June 15, 1997
June 15, 1997
June 18, 1997
2.456.1 - 2.456.8
Session 2660 Universal Leadership Education And Development for Managers and Engineers (U LEAD ME)
Hamid Khan Ball State University
Four years of undergraduate engineering education is not a panacea of success for engineers. Evidence suggests that most engineers need to learn the art of management when they have become successful as engineers but poor as managers of people, and must move on as more successful managers of technology and people. [Drucker (1991)]
But, such characteristics must be developed by programming and intervention and by tapping into the hidden (latent) potential of engineers as they work on the job. These management development programs must be effective from four desirable aspects -- (i) reaction to the intervention, (ii) knowledge gained for immediate analysis and use, (iii) demonstrated change of behavior in making decisions, and finally (iv) the impact in the job, on subordinates, and the employing organization [Kirkpatrick (1979)].
The criteria employed in the evaluation of management development program must be measurable yet defensible [Guba & Lincoln (1982)]. This is a quantitative research demonstrating the fulfillment of the professional needs of engineers with regard to their management development. The instruments used for this research have been widely accepted for professional development for effectiveness and for highlighting the correlates of importance of managerial skills, competence of managerial skills, managerial background variables, learning style inventory, and leadership style inventory. Such correlates are important for projecting engineering executives' success.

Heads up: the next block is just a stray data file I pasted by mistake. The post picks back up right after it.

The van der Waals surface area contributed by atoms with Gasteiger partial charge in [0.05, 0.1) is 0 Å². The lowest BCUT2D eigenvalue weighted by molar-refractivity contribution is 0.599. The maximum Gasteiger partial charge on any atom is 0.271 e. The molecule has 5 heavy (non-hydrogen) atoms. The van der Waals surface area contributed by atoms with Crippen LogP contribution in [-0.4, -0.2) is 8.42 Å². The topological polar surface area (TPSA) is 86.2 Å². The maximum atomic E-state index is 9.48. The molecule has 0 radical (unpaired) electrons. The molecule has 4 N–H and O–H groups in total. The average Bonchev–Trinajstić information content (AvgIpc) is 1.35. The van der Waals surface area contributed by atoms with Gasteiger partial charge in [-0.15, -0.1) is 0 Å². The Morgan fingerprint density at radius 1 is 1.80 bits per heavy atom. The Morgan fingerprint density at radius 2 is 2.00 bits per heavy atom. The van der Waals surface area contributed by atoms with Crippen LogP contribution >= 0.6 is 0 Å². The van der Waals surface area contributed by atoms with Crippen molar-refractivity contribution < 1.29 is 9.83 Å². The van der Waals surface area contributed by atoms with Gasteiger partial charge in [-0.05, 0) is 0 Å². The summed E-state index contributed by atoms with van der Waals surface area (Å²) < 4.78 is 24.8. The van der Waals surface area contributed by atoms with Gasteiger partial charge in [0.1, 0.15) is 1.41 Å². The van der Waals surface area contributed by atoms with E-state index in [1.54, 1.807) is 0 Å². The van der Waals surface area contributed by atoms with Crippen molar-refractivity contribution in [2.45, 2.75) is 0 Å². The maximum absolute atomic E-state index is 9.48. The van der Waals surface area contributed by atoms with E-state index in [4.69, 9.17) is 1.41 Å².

The Importance of the Study
The importance of the research lies in determining the usefulness of a professional education program for practicing managers [Grotelueschen (1986)]. The managers need development programs due to continued obsolescence of their knowledge, skills and abilities. Managers' growth is needed if they are to stay competitive in a rapidly changing technological environment [Schon (1987)]. Personal and professional development due to executive education programs must be objectively measured to uncover to what degree or level the stated objectives of the program met the needs of such managers.
It is all the more important for the international managers and engineers on global assignments because their professional competence and effectiveness depends on the use of immediately updated knowledge and skill. The international managers face obsolescence more quickly and more rapidly as the international strategy for global competitiveness changes very swiftly. Executive Development Associates study has shown that the multinational companies believe that their most important prioritiy of the millenium is the human resource development. The instruments have been designed to gather evidence regarding how well participants
Khan, H. (1997, June), Universal Leadership Education And Development For Managers And Engineers (U Lead Me) Paper presented at 1997 Annual Conference, Milwaukee, Wisconsin. 10.18260/1-2--6853
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